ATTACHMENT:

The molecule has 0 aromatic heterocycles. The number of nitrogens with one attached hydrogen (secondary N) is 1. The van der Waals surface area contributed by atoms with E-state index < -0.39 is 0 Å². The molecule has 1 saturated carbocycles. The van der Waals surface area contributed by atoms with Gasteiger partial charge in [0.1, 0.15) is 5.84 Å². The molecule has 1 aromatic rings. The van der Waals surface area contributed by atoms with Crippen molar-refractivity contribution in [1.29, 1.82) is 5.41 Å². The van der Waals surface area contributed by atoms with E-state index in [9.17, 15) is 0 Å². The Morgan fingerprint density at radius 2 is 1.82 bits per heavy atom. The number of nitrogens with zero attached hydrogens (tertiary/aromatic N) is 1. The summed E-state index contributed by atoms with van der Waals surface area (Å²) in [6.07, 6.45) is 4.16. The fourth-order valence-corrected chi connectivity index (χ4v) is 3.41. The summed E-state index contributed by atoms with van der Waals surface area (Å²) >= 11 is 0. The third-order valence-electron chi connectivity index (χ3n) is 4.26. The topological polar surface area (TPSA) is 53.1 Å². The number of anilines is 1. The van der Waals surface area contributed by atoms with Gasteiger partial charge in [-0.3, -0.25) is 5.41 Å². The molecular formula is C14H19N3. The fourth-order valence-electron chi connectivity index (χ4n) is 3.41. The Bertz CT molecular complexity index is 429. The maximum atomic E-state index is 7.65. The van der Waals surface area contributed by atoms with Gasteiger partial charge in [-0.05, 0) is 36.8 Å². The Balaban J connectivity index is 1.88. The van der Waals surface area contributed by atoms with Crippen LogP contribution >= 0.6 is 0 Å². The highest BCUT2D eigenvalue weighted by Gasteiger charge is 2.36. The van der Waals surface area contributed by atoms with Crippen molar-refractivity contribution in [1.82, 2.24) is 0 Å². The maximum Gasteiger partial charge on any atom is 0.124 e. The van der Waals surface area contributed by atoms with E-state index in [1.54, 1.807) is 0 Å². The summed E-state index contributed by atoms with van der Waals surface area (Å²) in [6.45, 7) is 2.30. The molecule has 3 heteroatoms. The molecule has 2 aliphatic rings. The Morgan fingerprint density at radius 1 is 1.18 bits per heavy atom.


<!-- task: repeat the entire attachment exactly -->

The molecule has 0 aromatic heterocycles. The number of nitrogens with one attached hydrogen (secondary N) is 1. The van der Waals surface area contributed by atoms with E-state index < -0.39 is 0 Å². The molecule has 1 saturated carbocycles. The van der Waals surface area contributed by atoms with Gasteiger partial charge in [0.1, 0.15) is 5.84 Å². The molecule has 1 aromatic rings. The van der Waals surface area contributed by atoms with Crippen molar-refractivity contribution in [1.29, 1.82) is 5.41 Å². The van der Waals surface area contributed by atoms with E-state index in [9.17, 15) is 0 Å². The Morgan fingerprint density at radius 2 is 1.82 bits per heavy atom. The number of nitrogens with zero attached hydrogens (tertiary/aromatic N) is 1. The summed E-state index contributed by atoms with van der Waals surface area (Å²) in [6.07, 6.45) is 4.16. The fourth-order valence-corrected chi connectivity index (χ4v) is 3.41. The summed E-state index contributed by atoms with van der Waals surface area (Å²) >= 11 is 0. The third-order valence-electron chi connectivity index (χ3n) is 4.26. The topological polar surface area (TPSA) is 53.1 Å². The number of anilines is 1. The van der Waals surface area contributed by atoms with Gasteiger partial charge in [-0.3, -0.25) is 5.41 Å². The molecular formula is C14H19N3. The fourth-order valence-electron chi connectivity index (χ4n) is 3.41. The Bertz CT molecular complexity index is 429. The maximum atomic E-state index is 7.65. The van der Waals surface area contributed by atoms with Gasteiger partial charge in [-0.05, 0) is 36.8 Å². The Balaban J connectivity index is 1.88. The van der Waals surface area contributed by atoms with Crippen LogP contribution >= 0.6 is 0 Å². The highest BCUT2D eigenvalue weighted by Gasteiger charge is 2.36. The van der Waals surface area contributed by atoms with Crippen molar-refractivity contribution in [1.82, 2.24) is 0 Å². The maximum Gasteiger partial charge on any atom is 0.124 e. The van der Waals surface area contributed by atoms with E-state index in [1.54, 1.807) is 0 Å². The summed E-state index contributed by atoms with van der Waals surface area (Å²) in [6.45, 7) is 2.30. The molecule has 3 heteroatoms. The molecule has 2 aliphatic rings. The Morgan fingerprint density at radius 1 is 1.18 bits per heavy atom.